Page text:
You can listen. And by listen, I mean listen and understand enough that you could repeat it back. And If you don’t exactly understand – try to read about it. It’s exhausting to have to explain the same thing 10 times and by educating yourself you might be that one person that she doesn’t have to do that with.
You can anticipate. IEP meetings = not a good time. Know when the meeting is, ask how it goes. Possibly provide a bottle of wine that night after the meeting. Parents come out of those meetings more often than not feeling like they just went into the ring with Mike Tyson and the anxiety leading up to it is overwhelming.
Think before you speak. Sorry to break it to you, but Johnny’s overtime loss in soccer isn’t nearly on the same level as navigating Autism and I know sometimes she wished the overtime loss was the biggest upset of her day. There are times I need to remind myself of this, I am not perfect in this department. They still want to hear about Johnny’s game, but maybe you can keep the complaining of the trivial stuff to a minimum.
Be flexible. Don’t suggest you all go out together to a place that would be uncomfortable for a parent and child with autism, even if it is great for your family. For me, spending time with Ashley in a place that is comfortable for her makes me happy.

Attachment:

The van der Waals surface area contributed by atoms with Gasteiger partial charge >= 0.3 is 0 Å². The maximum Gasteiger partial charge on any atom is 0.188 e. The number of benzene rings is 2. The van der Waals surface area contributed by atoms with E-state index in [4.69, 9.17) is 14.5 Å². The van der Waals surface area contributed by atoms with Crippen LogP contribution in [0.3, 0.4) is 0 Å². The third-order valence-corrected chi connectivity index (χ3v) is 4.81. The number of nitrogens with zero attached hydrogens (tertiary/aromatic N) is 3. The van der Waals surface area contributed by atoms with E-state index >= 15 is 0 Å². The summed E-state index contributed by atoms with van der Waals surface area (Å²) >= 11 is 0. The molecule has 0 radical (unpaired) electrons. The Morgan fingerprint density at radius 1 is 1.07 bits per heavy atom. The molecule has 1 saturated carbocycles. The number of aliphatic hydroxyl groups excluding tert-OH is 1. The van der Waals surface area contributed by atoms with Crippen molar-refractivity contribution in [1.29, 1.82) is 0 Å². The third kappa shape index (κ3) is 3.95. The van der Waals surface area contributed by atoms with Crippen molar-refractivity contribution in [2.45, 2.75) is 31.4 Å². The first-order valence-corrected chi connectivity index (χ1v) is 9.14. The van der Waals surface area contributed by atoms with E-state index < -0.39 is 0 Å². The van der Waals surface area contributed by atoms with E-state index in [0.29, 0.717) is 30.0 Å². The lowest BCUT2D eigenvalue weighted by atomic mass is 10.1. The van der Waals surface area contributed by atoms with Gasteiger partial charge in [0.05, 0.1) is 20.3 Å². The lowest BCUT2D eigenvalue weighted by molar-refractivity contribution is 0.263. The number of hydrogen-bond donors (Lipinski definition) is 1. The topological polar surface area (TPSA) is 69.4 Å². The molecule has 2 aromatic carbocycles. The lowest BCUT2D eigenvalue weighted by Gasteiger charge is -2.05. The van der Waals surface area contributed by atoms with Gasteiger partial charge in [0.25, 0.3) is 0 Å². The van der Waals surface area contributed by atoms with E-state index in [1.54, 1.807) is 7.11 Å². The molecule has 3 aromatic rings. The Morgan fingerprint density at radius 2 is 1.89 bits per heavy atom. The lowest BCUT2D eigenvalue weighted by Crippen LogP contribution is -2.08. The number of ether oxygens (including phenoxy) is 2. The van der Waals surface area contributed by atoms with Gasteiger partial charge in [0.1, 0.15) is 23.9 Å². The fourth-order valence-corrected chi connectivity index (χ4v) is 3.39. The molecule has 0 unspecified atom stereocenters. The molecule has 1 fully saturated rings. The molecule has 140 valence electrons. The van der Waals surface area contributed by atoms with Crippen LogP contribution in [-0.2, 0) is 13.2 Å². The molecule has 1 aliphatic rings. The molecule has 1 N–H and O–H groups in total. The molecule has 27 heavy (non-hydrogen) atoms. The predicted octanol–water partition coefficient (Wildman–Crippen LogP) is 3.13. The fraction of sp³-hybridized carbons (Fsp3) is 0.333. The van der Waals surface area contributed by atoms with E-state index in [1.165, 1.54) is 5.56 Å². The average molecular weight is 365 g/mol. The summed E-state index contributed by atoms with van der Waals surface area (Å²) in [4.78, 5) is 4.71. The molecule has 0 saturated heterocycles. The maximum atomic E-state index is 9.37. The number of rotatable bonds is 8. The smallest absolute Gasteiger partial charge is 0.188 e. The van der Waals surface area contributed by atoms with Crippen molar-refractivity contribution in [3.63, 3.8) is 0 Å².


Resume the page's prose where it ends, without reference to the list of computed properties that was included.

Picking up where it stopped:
Be compassionate. Remember as a parent of a typical child how exhausting the day to day struggles of being a parent is? Try to imagine the exhaustion and struggles of having a child with special needs – the everyday struggles, the financial struggles, the changing your whole world struggles and the sadness you might feel just because things will never be the way you had imagined.
I’d be lying to say I wish things weren’t different for my best friend. I wish things could be different, be easier, without changing Ashley – if that makes sense. It makes sense to me. It’s heartbreaking to watch your best friend navigate the hardest things in life but at the same time it’s amazing to be a part of and very inspiring. Shiela inspires me to want to be a better person. Ashley’s journey has made me realize that if this world just had more compassion and less judgement it would be such a better place.
Thirty six years later and I still think she is the cool kid on the playground and admire her more than words can say.

#DifferentNotLess

As you can imagine, being told that your child has autism is not an easy pill to swallow.  Ashley was 2 years, 9 months when she was diagnosed and we were committed to doing whatever it took to make her as “typical” as possible.  At the time, I thought THAT was the goal. I wanted Ashley to be just like all the other kids.  I wanted her to fit into “the box.” Nobody wants their child to be different. Being like everyone else was the definition of success.  It’s honestly what I wanted more than anything in the world.  And I explained that to a therapist when Ashley was about 8 years old.  She listened to my words, took a long pause and then said to me, “What if she can’t?  What if being the best that she can be isn’t the same as other kids?  Will you love her less?